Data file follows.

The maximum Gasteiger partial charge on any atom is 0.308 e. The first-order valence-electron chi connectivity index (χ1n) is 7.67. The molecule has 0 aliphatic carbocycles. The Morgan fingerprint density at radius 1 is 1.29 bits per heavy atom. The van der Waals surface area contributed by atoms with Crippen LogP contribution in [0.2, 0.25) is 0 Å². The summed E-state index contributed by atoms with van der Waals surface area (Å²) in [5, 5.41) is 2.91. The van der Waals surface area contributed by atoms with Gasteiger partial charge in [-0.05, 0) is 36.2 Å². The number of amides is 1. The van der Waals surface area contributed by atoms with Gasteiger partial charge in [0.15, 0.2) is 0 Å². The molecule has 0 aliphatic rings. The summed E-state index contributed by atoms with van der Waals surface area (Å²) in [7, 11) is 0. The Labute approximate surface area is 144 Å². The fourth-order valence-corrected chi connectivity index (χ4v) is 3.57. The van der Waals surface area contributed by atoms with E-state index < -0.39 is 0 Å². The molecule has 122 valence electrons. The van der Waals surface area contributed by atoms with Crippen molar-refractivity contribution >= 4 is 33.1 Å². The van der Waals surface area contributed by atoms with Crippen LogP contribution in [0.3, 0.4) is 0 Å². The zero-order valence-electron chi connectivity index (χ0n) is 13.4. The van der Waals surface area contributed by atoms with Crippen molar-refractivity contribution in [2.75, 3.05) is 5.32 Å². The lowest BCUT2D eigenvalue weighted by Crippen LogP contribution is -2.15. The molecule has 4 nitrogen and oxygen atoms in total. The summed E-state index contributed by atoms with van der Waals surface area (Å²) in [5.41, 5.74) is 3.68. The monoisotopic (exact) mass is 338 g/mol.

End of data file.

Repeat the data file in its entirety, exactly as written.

The maximum Gasteiger partial charge on any atom is 0.308 e. The first-order valence-electron chi connectivity index (χ1n) is 7.67. The molecule has 0 aliphatic carbocycles. The Morgan fingerprint density at radius 1 is 1.29 bits per heavy atom. The van der Waals surface area contributed by atoms with Crippen LogP contribution in [0.2, 0.25) is 0 Å². The summed E-state index contributed by atoms with van der Waals surface area (Å²) in [5, 5.41) is 2.91. The van der Waals surface area contributed by atoms with Gasteiger partial charge in [-0.05, 0) is 36.2 Å². The number of amides is 1. The van der Waals surface area contributed by atoms with Gasteiger partial charge in [0.15, 0.2) is 0 Å². The molecule has 0 aliphatic rings. The summed E-state index contributed by atoms with van der Waals surface area (Å²) in [7, 11) is 0. The Labute approximate surface area is 144 Å². The fourth-order valence-corrected chi connectivity index (χ4v) is 3.57. The van der Waals surface area contributed by atoms with E-state index < -0.39 is 0 Å². The molecule has 122 valence electrons. The van der Waals surface area contributed by atoms with Crippen molar-refractivity contribution >= 4 is 33.1 Å². The van der Waals surface area contributed by atoms with Crippen LogP contribution in [0.3, 0.4) is 0 Å². The zero-order valence-electron chi connectivity index (χ0n) is 13.4. The van der Waals surface area contributed by atoms with Crippen molar-refractivity contribution in [2.75, 3.05) is 5.32 Å². The lowest BCUT2D eigenvalue weighted by Crippen LogP contribution is -2.15. The molecule has 4 nitrogen and oxygen atoms in total. The summed E-state index contributed by atoms with van der Waals surface area (Å²) in [5.41, 5.74) is 3.68. The monoisotopic (exact) mass is 338 g/mol.